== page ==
Is the second time the charm?
Some series get better with age, often hitting their stride with the magical number “2.” Mega Man 2, Sonic the Hedgehog 2, Street Fighter II, Mortal Kombat II, and so on. With the sequel, they can easily look at what worked in the first game, and improve upon it, refining it into a more polished follow-up.
That isn’t always the case, though. Sometimes sequels feel iterative, as though the developers are simply going through the motions to create the expected follow-up to their initial success, hoping to ride it from here to sunset. It’s been nearly two years since the original Sprinkle was released on iOS, and consumers can only ask themselves whether Sprinkle Islands falls into the former category, or the latter.
Unfortunately, it feels more like the latter. In fact, if anything, we probably enjoyed Islands less than the original. That isn’t to say that the game is bad, but rather than being polished to a glistening shine, Islands feels more like it’s been pulled out of cobwebs.
The basic premise of the game is the same as the original – read our review if you’re unfamiliar with it – as space trash lands on Saturn’s moon of Titan, where there is apparently life. This debris has caught fire while being flung through the atmosphere, and in turn, is setting fires all over the place, leaving it to the local fireman to use his water truck in creative fashion to put out the flames before things have the chance to burn down.
There are some new tricks with commendable water physics here, and there’s a greater sense of progression and adventure as many stages have you drive (automatically) from one destination to the next as you put out each subsequent blaze. Still, for whatever difference this offers, it doesn’t feel that different from the original as to be a leap forward. Rather, it’s closer to a skip and a hop to more of the same.
Unfortunately, Sprinkle Islands does offer a bit more frustration than we recall in the original game. The biggest issue is in the controls, as they feel a little oversensitive; that is, your finger doesn’t have to be anywhere near touching the red button which triggers the hose in order to set it off, leading to numerous irritating instances of wasting your supply of precious, limited water while trying to adjust the position of the nozzle.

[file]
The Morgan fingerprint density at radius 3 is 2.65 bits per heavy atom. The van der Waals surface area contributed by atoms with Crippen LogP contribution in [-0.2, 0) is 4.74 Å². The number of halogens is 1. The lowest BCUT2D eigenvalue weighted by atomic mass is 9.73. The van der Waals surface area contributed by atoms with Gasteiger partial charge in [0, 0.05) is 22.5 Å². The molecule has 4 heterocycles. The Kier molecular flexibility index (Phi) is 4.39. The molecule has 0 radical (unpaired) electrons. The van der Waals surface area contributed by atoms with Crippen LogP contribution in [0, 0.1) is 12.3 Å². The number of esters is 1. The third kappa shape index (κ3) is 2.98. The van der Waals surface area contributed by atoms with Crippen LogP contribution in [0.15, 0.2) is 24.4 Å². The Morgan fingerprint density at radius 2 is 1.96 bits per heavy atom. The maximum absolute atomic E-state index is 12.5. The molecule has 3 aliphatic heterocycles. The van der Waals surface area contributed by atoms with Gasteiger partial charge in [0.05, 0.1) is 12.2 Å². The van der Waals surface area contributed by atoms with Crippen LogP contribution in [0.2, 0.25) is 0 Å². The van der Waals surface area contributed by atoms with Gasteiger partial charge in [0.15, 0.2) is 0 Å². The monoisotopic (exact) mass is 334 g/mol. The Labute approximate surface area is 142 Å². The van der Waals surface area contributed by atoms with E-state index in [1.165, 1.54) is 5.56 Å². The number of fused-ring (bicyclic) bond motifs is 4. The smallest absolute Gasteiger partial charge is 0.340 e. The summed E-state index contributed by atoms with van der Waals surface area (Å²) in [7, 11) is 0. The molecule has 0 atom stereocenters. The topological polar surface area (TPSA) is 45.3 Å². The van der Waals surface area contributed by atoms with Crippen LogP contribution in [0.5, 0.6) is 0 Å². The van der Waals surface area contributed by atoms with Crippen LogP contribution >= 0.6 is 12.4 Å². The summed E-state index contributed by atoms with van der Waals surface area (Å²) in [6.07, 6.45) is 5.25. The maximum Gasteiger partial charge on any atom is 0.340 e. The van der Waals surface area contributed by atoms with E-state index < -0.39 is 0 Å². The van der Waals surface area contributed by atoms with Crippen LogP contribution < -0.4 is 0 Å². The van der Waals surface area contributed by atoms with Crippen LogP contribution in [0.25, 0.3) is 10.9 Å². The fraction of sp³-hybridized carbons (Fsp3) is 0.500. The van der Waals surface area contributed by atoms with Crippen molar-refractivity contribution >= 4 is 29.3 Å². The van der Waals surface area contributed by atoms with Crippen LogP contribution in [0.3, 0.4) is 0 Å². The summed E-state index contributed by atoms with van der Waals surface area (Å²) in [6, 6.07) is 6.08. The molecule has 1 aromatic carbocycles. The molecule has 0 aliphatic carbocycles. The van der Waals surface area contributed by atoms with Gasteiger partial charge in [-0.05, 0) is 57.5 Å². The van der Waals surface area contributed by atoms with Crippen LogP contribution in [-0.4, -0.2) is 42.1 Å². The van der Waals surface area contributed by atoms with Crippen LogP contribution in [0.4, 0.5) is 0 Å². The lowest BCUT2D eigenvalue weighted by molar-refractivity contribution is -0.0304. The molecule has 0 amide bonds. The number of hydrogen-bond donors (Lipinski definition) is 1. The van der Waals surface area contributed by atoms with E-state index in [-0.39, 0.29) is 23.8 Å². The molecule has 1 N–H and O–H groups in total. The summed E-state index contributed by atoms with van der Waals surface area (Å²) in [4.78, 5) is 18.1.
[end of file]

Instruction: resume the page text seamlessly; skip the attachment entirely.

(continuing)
Additionally, some puzzles can rank somewhere between completely confounding and feeling almost broken. One particular instance called for numerous retries as we put out all the flames, yet the stage simply would not end. As near as we can tell, there was a tiny bit of fire which managed to evade us by virtue of being pressed between a patch of ground and a block of ice. By all rights, that should have snuffed out the flames, and if it wasn’t going to, the water should have been able to. Suffice to say, the numerous replays did little for our disposition.
Sprinkle Islands is a really tough call to make; the original was pretty good, and for the most part, this one does well to uphold those same elements, but in the end, we just weren’t enjoying this one quite as much. If you decide to pursue this one, do so with some caution, but if you haven’t played the original either, give that one a try instead.